by Jamie Hunter
The announcement of Google’s mobile phone platform Android was made just over a week ago. Alliances have been formed, and we’ve even seen the first glimpses of hardware and applications. But do we really need another mobile phone platform? Yes, we do! Read on to find out why.
Whether or not Google’s Android succeeds or fails, it has already succeeded in showing the industries shortcomings particularly when it comes to mobile web access. There are currently 2 major mobile platforms in use today. Symbian and Microsoft’s Windows Mobile. Both are very solid operating systems but I would have to give the nod to Symbian. In my experience it has been more stable in every day use, with far fewer lock ups and crashes than Windows Mobile.
Obviously we don’t know how stable Android will be, and to be fair a lot of that has to do with the hardware running it, but what will separate Google’s offering from the rest is that it will cost developers and mobile phone operators very little if anything to develop for and use Android. Because Android will be open source there are no licensing fees to pay for the right to develop for it, which should theoretically result in lower software and hardware costs for the end user, which is the first reason we need another option. Mobile phone operators always complain about having to subsidize the cost of phones, so they pass that price on to consumers. Well Android should change that.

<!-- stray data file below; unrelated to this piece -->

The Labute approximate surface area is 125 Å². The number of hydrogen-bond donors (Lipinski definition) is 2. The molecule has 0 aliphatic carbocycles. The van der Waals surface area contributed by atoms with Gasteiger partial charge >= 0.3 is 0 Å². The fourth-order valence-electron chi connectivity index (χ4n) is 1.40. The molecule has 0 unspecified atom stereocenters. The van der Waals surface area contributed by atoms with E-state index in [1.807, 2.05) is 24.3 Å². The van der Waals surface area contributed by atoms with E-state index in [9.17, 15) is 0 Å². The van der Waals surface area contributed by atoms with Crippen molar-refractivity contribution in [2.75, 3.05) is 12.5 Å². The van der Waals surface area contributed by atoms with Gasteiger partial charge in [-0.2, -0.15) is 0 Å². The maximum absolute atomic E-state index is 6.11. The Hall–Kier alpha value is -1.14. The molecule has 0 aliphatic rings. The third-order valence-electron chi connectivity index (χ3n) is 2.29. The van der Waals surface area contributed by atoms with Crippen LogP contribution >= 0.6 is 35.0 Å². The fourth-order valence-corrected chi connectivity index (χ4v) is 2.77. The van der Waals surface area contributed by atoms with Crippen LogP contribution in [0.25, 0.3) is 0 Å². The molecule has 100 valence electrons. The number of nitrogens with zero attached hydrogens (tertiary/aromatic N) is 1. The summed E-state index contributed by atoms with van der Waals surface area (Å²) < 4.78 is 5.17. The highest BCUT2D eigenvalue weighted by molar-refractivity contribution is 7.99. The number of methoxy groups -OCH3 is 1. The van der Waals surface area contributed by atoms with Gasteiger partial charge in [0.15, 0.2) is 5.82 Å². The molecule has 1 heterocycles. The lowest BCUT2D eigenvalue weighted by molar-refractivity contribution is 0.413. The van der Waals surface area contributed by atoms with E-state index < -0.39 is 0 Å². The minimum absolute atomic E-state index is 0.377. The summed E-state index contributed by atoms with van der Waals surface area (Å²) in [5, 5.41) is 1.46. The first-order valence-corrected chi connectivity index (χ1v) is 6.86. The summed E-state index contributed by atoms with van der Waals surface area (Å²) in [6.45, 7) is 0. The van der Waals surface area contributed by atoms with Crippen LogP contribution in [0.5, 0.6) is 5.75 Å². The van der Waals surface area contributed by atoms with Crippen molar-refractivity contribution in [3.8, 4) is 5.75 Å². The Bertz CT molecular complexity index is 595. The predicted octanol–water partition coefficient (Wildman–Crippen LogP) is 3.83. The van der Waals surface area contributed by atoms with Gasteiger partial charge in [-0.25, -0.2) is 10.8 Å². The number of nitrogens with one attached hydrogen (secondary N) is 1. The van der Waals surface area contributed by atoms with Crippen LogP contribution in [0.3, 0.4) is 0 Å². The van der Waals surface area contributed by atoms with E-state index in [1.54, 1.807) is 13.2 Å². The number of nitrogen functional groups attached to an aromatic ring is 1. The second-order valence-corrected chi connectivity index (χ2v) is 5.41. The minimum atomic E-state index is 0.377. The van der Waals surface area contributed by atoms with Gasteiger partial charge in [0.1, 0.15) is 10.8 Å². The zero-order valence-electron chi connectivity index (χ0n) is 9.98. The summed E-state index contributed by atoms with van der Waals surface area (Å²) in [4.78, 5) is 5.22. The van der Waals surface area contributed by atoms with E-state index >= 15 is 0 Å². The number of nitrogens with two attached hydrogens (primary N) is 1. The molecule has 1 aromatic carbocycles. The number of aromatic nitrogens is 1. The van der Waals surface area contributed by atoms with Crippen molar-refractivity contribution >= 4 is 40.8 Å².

The second reason we need Android is the mobile web. With Google backing this effort we have to assume that the devices running Android will be able to offer better mobile web browsing experiences than what is currently available. Tried surfing the web on Razr lately? Or how about a Blackberry? Nothing like your desktop experience, right? Google will need a way to get their ad revenue from these devices and the mobile web still seems like the obvious choice. If these devices are able to make surfing the web more like a desktop experience Android is sure to succeed.
If the current operating systems available were perfect there would be no reason for another option such as Android. When companies compete the consumer always wins, which is why I am pulling for Google on this one. Too bad we have to wait over 9 months for the first working handsets!